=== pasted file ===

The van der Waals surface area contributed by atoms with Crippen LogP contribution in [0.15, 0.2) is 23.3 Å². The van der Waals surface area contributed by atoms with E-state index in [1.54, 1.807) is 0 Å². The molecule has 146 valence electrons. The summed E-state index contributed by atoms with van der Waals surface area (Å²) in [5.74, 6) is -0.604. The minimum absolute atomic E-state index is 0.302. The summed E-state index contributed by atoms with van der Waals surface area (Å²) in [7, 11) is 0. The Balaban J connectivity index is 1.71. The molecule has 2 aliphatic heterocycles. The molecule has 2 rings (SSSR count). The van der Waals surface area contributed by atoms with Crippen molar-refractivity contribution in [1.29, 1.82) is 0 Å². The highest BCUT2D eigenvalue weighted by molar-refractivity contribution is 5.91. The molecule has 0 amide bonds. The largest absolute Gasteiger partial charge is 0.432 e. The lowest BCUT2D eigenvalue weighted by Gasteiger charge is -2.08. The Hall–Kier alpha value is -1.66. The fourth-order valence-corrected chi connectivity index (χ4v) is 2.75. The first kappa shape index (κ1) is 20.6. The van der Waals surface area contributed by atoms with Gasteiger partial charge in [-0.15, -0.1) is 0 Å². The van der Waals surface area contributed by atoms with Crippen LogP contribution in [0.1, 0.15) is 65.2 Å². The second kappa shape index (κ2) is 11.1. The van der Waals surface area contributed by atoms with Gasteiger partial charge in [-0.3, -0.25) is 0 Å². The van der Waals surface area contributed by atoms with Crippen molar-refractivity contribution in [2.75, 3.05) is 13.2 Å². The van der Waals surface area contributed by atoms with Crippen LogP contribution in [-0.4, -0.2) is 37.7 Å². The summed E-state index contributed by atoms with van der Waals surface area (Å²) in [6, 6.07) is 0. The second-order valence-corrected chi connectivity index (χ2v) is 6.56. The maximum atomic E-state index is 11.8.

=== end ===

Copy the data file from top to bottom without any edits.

The van der Waals surface area contributed by atoms with Crippen LogP contribution in [0.15, 0.2) is 23.3 Å². The van der Waals surface area contributed by atoms with E-state index in [1.54, 1.807) is 0 Å². The molecule has 146 valence electrons. The summed E-state index contributed by atoms with van der Waals surface area (Å²) in [5.74, 6) is -0.604. The minimum absolute atomic E-state index is 0.302. The summed E-state index contributed by atoms with van der Waals surface area (Å²) in [7, 11) is 0. The Balaban J connectivity index is 1.71. The molecule has 2 aliphatic heterocycles. The molecule has 2 rings (SSSR count). The van der Waals surface area contributed by atoms with Crippen molar-refractivity contribution in [1.29, 1.82) is 0 Å². The highest BCUT2D eigenvalue weighted by molar-refractivity contribution is 5.91. The molecule has 0 amide bonds. The largest absolute Gasteiger partial charge is 0.432 e. The lowest BCUT2D eigenvalue weighted by Gasteiger charge is -2.08. The Hall–Kier alpha value is -1.66. The fourth-order valence-corrected chi connectivity index (χ4v) is 2.75. The first kappa shape index (κ1) is 20.6. The van der Waals surface area contributed by atoms with Gasteiger partial charge in [-0.15, -0.1) is 0 Å². The van der Waals surface area contributed by atoms with Crippen LogP contribution in [0.1, 0.15) is 65.2 Å². The second kappa shape index (κ2) is 11.1. The van der Waals surface area contributed by atoms with Gasteiger partial charge in [-0.3, -0.25) is 0 Å². The van der Waals surface area contributed by atoms with Crippen molar-refractivity contribution in [2.75, 3.05) is 13.2 Å². The van der Waals surface area contributed by atoms with Crippen LogP contribution in [-0.4, -0.2) is 37.7 Å². The summed E-state index contributed by atoms with van der Waals surface area (Å²) in [6, 6.07) is 0. The second-order valence-corrected chi connectivity index (χ2v) is 6.56. The maximum atomic E-state index is 11.8.